Sudan, along with Iran and Syria, remains one of three countries listed as a state sponsor of terrorism by the U.S. State Department. However, after years of increased counterterrorism cooperation between the Sudanese and U.S. governments, it may be time to reconsider Sudan’s designation and the multitude of sanctions that accompany such a billing.
In January, outgoing U.S. President Barack Obama signed an executive action lifting some of the longstanding sanctions on Sudan, including elements of a U.S. trade embargo that has been in place for more than 20 years. Obama sent a letter to Congress explaining the move, in which he noted “Sudan’s positive actions over the past 6 months.”
“These actions include a marked reduction in offensive military activity, culminating in a pledge to maintain a cessation of hostilities in conflict areas in Sudan, and steps toward the improvement of humanitarian access throughout Sudan, as well as cooperation with the United States on addressing regional conflicts and the threat of terrorism,” Obama wrote.
Obama’s order permitted the Treasury Department to immediately ease restrictions on trade with and investment in Sudan. It also called for the government to unfreeze Sudan’s assets in the U.S. and lift blocks on Sudanese imports within six months, giving the Trump Administration a small window to assess whether Sudan’s progress has continued or if it should reverse the new policy.
Sudan was first designated as a state sponsor of terrorism in 1993 by the Clinton Administration. During the 1990s, the Sudanese government in Khartoum provided a safe haven for several jihadist groups and leaders, most notoriously al Qaeda and Osama bin Laden. Perhaps its greatest contribution to the terrorist cause, though, was helping to facilitate weapons and money transfers to terrorist organizations throughout the region such as Hezbollah and Hamas.
“Terrorism in Sudan has always been a challenge, not necessarily due to the actual presence of terrorist groups in the country – although there may have been people passing through there such as al Qaeda – but because of the government’s facilitation of material support to terrorist groups,” Phil Carter, former Acting Assistant Secretary of State for Africa, told The Cipher Brief.
During the latter half of the 1990s, the U.S. and Saudi Arabia ramped up pressure on Sudan to expel bin Laden and al Qaeda. In 1996, Sudan broke up bin Laden’s businesses in the country, seized over $30 million in bin Laden’s assets, and forced him out of the country. Three years later, Sudan formally joined international counterterrorism efforts when it signed the International Convention for the Suppression of Financing of Terrorism.
Since then, the Sudanese government, which has been headed by General Omar al-Bashir since 1989, has driven several terrorist elements out of the country. In 2005, the State Department acknowledged that “there is no indication that al Qaeda elements have had a presence in Sudan with the knowledge and consent of the Sudanese government [since at least 2000],” and in 2007, the department concluded that “with the exception of Hamas, the Sudanese government does not appear to openly support the presence of terrorist groups in Sudan.”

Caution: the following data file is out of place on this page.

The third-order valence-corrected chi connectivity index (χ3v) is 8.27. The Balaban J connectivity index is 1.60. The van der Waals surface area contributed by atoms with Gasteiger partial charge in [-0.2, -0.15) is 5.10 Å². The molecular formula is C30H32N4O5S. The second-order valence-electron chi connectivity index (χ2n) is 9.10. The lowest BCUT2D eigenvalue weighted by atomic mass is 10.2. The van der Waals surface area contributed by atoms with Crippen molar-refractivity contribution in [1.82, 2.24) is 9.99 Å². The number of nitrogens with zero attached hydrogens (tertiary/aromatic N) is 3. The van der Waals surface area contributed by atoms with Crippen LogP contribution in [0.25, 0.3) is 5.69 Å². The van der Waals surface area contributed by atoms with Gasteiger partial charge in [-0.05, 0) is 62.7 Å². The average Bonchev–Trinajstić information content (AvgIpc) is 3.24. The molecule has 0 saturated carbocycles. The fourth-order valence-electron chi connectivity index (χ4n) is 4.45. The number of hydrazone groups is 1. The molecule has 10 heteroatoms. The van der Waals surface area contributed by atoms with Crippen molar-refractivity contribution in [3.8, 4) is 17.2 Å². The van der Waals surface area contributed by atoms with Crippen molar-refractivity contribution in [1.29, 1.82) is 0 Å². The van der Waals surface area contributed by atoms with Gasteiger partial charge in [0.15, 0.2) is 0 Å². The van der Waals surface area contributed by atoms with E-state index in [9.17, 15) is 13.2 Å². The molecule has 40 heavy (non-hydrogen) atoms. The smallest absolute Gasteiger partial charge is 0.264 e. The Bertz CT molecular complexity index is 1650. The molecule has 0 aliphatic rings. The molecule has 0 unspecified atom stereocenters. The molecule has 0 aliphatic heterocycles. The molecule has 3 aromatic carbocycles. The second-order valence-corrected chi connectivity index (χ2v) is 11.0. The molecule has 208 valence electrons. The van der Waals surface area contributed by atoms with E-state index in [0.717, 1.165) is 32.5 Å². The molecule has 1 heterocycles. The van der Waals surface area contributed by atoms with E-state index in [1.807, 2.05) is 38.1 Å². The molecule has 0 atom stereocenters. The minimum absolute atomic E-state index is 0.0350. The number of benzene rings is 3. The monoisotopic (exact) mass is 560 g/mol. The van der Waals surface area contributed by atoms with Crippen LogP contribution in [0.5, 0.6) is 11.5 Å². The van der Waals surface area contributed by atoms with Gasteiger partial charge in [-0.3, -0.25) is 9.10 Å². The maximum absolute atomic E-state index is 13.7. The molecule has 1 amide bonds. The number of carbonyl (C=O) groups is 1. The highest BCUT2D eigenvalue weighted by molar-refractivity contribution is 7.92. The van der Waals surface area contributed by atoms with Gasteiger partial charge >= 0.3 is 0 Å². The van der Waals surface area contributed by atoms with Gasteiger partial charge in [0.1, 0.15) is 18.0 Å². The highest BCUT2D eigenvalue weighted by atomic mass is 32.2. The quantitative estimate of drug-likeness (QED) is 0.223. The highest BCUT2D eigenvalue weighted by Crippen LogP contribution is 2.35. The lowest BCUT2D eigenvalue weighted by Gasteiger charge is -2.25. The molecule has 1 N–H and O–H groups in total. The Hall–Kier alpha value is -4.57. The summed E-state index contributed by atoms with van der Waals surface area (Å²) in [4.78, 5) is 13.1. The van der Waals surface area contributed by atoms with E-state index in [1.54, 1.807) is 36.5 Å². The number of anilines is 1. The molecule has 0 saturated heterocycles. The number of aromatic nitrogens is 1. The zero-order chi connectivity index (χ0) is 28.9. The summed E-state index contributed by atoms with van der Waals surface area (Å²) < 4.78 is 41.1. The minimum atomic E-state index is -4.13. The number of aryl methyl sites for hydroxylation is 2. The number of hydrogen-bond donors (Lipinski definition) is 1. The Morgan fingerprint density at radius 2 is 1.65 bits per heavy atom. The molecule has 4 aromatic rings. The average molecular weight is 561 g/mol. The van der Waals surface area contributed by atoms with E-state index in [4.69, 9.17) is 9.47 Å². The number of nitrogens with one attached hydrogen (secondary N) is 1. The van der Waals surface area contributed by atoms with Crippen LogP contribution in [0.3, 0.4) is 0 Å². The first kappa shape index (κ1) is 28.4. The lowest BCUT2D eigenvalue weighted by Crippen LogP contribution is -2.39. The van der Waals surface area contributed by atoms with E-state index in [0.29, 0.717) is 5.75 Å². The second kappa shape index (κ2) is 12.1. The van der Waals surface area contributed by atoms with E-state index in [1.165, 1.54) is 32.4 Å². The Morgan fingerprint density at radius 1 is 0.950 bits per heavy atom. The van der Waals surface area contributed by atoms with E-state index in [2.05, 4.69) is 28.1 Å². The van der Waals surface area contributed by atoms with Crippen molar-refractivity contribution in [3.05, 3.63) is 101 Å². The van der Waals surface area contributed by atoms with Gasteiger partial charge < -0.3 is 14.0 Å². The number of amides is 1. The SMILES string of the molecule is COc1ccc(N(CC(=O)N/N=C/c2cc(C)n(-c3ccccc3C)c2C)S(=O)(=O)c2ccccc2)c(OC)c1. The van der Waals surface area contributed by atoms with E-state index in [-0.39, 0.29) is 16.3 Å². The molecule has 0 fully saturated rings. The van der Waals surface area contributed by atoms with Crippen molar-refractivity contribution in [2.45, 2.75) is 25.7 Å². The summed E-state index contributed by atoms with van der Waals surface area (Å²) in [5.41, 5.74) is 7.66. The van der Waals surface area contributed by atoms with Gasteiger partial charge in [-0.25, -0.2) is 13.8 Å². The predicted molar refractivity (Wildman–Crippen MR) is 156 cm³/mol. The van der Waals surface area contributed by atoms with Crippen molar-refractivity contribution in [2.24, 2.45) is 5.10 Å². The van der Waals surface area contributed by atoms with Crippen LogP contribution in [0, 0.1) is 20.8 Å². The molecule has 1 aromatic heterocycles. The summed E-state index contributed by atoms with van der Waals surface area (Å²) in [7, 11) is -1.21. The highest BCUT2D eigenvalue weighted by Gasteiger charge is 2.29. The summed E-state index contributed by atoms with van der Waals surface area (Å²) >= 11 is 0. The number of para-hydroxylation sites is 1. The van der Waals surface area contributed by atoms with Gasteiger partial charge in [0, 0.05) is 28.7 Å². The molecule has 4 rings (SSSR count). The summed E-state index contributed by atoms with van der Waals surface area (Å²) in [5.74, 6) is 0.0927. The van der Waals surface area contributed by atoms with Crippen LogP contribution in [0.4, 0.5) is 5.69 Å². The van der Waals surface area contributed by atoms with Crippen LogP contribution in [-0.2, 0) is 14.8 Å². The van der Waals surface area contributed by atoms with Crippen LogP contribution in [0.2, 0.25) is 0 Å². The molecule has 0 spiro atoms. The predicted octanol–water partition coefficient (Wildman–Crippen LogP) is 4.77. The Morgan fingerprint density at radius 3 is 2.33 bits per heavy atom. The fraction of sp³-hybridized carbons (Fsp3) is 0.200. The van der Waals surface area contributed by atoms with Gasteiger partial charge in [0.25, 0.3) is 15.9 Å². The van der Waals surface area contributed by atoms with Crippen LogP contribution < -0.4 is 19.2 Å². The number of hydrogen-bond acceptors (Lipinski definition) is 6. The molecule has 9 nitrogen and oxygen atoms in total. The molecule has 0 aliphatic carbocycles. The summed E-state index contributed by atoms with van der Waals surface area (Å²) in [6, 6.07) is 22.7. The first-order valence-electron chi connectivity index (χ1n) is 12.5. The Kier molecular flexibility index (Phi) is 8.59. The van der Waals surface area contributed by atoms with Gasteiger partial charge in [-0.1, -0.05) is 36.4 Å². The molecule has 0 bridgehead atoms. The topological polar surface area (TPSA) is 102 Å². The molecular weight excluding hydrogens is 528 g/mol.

Over the last decade, Sudan’s counterterrorism record continued to improve even further. According to the State Department’s most recent country reports on terrorism, released in 2015, “The United States and Sudan worked cooperatively in countering the threat posed by al-Qaeda and ISIL in 2015, which included their use of transit and facilitation routes within the country.”
This increased cooperation has led experts to question whether Sudan should continue to be listed as a state sponsor of terror.
“Today there is no good reason why Sudan should not be removed from the U.S. state sponsor of terrorism list with some very clear political caveats,” explains Ambassador Alberto Fernandez, former U.S. Special Envoy to Sudan from 2005 to 2007.
Those political caveats, however, remain obstacles to Sudan’s ultimate removal from the list. Despite its counterterrorism improvements, the government continues to perpetrate human rights abuses, while the country remains plagued by violence in several regions, including Darfur, and is facing a severe humanitarian crisis.
“The Khartoum regime continues to be a chronic human rights abuser, deeply corrupt, congenitally intolerant, and incorrigible if given the opportunities,” says Fernandez. “It has stopped support for terrorism in the past not so much because of a change of heart, but because it has been repeatedly caught or because the price for continuing to support terrorism has become too high.”
Furthermore, concerns continue regarding Sudan’s connections to Iran, the foremost state sponsor of terror, although relations between Tehran and Khartoum seemed to have cooled in recent years as the Sudanese government has established stronger ties with Saudi Arabia, the UAE, and the other Gulf states.
There is little doubt that Sudan has made significant strides over the past two decades and has aided U.S. counterterrorism initiatives in East Africa. Whether Sudan has done enough to warrant its removal from the State Department’s list is a question only the Trump Administration can answer and act on.
Bennett Seftel is deputy director of analysis at The Cipher Brief. Follow him on Twitter @BennettSeftel.